posted 12/02/05 05:35 PM Central Time (US) contact the author directly
David, an admirable effort. If I had known about this and contributed a letter, about the only thing I would do differently would be to spend a little less time describing what is or isn't "boring", which, after all, remains a value judgement within the eye and ear of the beholder. Instead, I might simply offer the fact that Columbo was in the Arnheim orchestra, where he latched on the the singing style originated by Crosby. Also, the fact that most music critics agree upon should be included: - that Columbo was strictly a baladeer,and didn't possess Crosby's versatility, particularly his jazz chops (the lack of which would surely have sunk Columbo if he'd survived into the swing era). Your stating of the statistics regarding Bing's tremendous advantage over Columbo, re: popularity during COLUMBO'S LIFETIME is important and effective. I hope the publishers take note.
Interesting to note that this same magazine went with Gary Giddins' assertion that Bing himself was the 20th Century's most "underrated singer" back in 1999!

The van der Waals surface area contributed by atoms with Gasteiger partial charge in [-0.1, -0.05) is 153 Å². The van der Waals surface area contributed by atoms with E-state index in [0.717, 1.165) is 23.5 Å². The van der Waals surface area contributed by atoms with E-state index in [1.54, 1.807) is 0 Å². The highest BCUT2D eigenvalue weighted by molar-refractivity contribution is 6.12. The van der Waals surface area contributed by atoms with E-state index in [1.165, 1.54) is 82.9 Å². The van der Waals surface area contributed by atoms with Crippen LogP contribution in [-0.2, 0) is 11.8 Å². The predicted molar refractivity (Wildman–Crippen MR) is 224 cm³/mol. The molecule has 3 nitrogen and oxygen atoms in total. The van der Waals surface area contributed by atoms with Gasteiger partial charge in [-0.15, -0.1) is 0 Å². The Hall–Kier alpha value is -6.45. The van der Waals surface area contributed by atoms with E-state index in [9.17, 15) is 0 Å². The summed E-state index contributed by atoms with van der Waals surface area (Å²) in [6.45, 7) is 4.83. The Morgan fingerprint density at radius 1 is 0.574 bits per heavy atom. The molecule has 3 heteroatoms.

posted 12/02/05 08:41 PM Central Time (US) contact the author directly
At the Player's Club Tribute to Bing I started to say to Gary Giddins "If Russ Colombo had lived..." and Gary finished the sentence with "today he would be forgotten".
Kidding aside I read the article in American Heritage and note that the author Mark Rotella is writing a book on "Great Italian-American Pop Singers".
His premise in the article is that Russ; ALONG WITH Bing, influenced the next wave of crooners who were predominately Italian-American. That they "saw" Russ as more "overtly romantic" than Bing and felt more "kinship" with him.
The over-rated/under-rated premise was uncalled for.
It is comparing a "cult" following to a "mass" following.
posted 12/03/05 08:56 PM Central Time (US) contact the author directly